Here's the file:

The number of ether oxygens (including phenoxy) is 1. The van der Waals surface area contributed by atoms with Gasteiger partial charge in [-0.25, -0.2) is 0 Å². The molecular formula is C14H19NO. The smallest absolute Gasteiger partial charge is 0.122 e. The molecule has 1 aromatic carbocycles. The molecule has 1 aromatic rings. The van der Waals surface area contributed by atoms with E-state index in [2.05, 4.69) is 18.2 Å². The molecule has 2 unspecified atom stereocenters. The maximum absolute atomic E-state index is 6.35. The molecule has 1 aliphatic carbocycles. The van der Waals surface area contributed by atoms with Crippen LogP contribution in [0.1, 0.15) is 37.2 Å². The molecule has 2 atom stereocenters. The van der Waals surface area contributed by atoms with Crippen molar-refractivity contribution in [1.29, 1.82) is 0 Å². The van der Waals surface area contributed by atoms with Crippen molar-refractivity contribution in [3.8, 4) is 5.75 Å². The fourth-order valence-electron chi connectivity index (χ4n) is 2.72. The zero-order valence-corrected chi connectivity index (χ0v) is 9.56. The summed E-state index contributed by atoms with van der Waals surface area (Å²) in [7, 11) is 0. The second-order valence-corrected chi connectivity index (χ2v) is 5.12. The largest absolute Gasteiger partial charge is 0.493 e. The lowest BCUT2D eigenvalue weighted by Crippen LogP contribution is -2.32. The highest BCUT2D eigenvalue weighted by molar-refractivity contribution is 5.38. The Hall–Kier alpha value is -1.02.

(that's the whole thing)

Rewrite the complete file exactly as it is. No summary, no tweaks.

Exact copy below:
The number of ether oxygens (including phenoxy) is 1. The van der Waals surface area contributed by atoms with Gasteiger partial charge in [-0.25, -0.2) is 0 Å². The molecular formula is C14H19NO. The smallest absolute Gasteiger partial charge is 0.122 e. The molecule has 1 aromatic carbocycles. The molecule has 1 aromatic rings. The van der Waals surface area contributed by atoms with E-state index in [2.05, 4.69) is 18.2 Å². The molecule has 2 unspecified atom stereocenters. The maximum absolute atomic E-state index is 6.35. The molecule has 1 aliphatic carbocycles. The van der Waals surface area contributed by atoms with Crippen LogP contribution in [0.1, 0.15) is 37.2 Å². The molecule has 2 atom stereocenters. The van der Waals surface area contributed by atoms with Crippen molar-refractivity contribution in [1.29, 1.82) is 0 Å². The van der Waals surface area contributed by atoms with Crippen molar-refractivity contribution in [3.8, 4) is 5.75 Å². The fourth-order valence-electron chi connectivity index (χ4n) is 2.72. The zero-order valence-corrected chi connectivity index (χ0v) is 9.56. The summed E-state index contributed by atoms with van der Waals surface area (Å²) in [7, 11) is 0. The second-order valence-corrected chi connectivity index (χ2v) is 5.12. The largest absolute Gasteiger partial charge is 0.493 e. The lowest BCUT2D eigenvalue weighted by Crippen LogP contribution is -2.32. The highest BCUT2D eigenvalue weighted by molar-refractivity contribution is 5.38. The Hall–Kier alpha value is -1.02.